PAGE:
Baseball Injuries, Bad Lines and Big Dogs!
Posted May 31, 2012 by Jim Feist
Baseball has a long regular season, almost twice as many games as pro basketball, and ten times more games than the NFL regular season. Baseball athletes have to play just about every day and sometimes even have to play twice in a day during double-headers.
This is why it’s essential to keep up on injuries. In football, if a starting quarterback or star running back is injured and expected to miss a game, that injury will be reflected in the betting line. The Broncos with new QB Peyton Manning might be a 10-point home favorite over a below-average team, but without Manning they might be only a 3-point favorite – or a big dog, as we saw last season with him on the shelf. The same is true if NBA stars like Dwight Howard, Kobe Bryant and LeBron James are out.
The bulk of baseball lines are based on the starting pitchers. Sides and totals will be adjusted a bit when star players are out of the lineup, but not to the extent that football lines often move. For bettors, sometimes the loss of one or two important positional players can be a large enough void that it offers great value to wager against a team.
This season the Red Sox have been hit hard by injuries to the pitching staff, with Josh Beckett missing a start, Clay Buchholz battling blister problems, Dice-K Matzusaka in rehab and offseason acquisition closer Andrew Bailey not having played in a game yet. No wonder their pitching is last in baseball!
The Philadelphia offense has struggled without Ryan Howard and chase Utley, 17th in runs scored and slugging, the biggest explanation for their disappointing start. Last season the Minnesota offense was a disaster with injuries to Joe Mauer and Justin Morneau. The good news is both are back this season, but the offense hasn’t been much improved, 25th in baseball in runs scored.
The surprising Washington Nationals got good news last week when ace Stephen Strasburg was lifted from a start after only five innings. He threw a bullpen session and was fine, a huge relief for the first place team that is No. 1 in the baseball in team ERA. Keep in mind the
Nationals are 21-7 against the National League East. With that great pitching depth the under is 19-9-1 in the Nationals last 29 against a team with a winning record, as well as s 31-15-2 under the total in on the road!
The Angels hope to get a boost to their offense with the return of RF Torri Hunter, who missed ten games this month while dealing with a family matter. The team is 26th in baseball in runs scored and 25th in on-base percentage, numbers that are way below what their talent level is. Like the Nationals, the under is 15-5-1 in the Angels last 21 road games.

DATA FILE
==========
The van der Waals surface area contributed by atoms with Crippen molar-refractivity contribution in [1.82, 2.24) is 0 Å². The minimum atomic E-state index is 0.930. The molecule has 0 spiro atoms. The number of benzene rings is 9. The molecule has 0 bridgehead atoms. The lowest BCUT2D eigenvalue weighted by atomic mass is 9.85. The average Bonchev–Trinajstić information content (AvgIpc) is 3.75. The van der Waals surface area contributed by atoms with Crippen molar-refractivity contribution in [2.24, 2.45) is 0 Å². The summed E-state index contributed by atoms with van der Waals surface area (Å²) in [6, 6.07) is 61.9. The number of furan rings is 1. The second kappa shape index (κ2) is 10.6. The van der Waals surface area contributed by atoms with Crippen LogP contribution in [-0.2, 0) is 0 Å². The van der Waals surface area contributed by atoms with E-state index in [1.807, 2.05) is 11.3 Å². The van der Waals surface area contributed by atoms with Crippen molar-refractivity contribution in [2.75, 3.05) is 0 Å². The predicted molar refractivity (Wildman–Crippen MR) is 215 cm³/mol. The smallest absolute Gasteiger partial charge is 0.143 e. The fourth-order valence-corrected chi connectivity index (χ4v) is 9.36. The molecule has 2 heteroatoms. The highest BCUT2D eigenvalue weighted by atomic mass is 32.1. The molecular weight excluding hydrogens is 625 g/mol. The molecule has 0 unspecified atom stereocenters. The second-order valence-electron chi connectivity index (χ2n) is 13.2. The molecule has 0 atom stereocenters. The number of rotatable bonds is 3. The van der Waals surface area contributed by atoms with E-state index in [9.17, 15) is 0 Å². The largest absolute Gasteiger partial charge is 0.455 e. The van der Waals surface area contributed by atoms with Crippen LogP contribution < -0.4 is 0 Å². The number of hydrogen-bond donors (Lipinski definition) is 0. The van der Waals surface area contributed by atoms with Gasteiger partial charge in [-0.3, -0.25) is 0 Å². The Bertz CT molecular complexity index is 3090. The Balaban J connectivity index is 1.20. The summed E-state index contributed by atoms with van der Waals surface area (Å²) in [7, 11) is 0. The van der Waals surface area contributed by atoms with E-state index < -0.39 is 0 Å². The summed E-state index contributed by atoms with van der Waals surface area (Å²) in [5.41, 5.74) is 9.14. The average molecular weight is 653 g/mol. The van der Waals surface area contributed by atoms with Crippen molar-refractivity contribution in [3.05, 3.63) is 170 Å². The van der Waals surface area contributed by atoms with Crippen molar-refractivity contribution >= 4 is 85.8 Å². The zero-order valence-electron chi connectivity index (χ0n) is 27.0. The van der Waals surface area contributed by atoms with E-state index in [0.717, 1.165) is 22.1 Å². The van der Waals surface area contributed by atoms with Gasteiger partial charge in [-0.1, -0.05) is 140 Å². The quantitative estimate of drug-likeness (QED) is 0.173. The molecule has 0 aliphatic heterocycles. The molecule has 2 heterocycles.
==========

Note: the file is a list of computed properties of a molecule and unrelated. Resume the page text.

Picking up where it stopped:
Injuries and returning players can be significant. A few years ago the Royals got off a surprising hot 17-4 start behind then 22-year old ace pitcher Runelvys Hernandez. Hernandez started 4-0, after which arm trouble put him on the shelf and the Royals slumped without an ace anchoring the staff.
In 2004, the Cardinals best pitcher was Chris Carpenter (15-5), but he missed the postseason, which hurt in the World Series when St. Louis had no ace to throw at the Red Sox (they got swept). Star positional players such as David Wright, Albert Pujols and Ryan Howard can alter the performance of a team, too.
Manny Ramirez is working out in the minors hoping for a shot at the A’s roster. A few seasons ago, the Red Sox got off to a hot 24-8 start, but lost Ramirez, their best offensive player, in mid-May when he broke his finger in Seattle on a foolish home plate flop. He was hitting .372 when he got hurt, went on the DL for a month and the team proceeded to go 7-6 on a home stand without Ramirez. They scored one run to the Mariners and were shut out twice at home by the White Sox and Athletics.
The Red Sox were favored in five of those six home losses, including as a -150 favorite once and a -140 favorite twice. If a team has a capable replacement to fill in, it may be able to survive an injury, but still might be overvalued by oddsmakers, who lean heavily on overall and home/away records. Also, a team’s offensive production can suffer, too, which can be an edge for totals players.
One season injuries to key players devastated the Minnesota Twins pennant-express. The Twins were 55-32 at the All-Star break and were winning with a great combination of speed, defense and starting pitching. Then injuries to Christian Guzman, Torri Hunter and
Jacque Jones severely dented the team’s speed and defense. Minnesota went 30-45 in the second-half and missed the playoffs. Big payroll teams have depth on the bench, but small market teams like the Twins and Rays often can’t afford it.
So pay close attention to whether a team is at full strength or not, either through injuries or other factors. Many times oddsmakers fail to make proper adjustments, which can provide great value in taking a look at underdogs. Keep your eyes peeled for key injuries, bad lines and big dogs.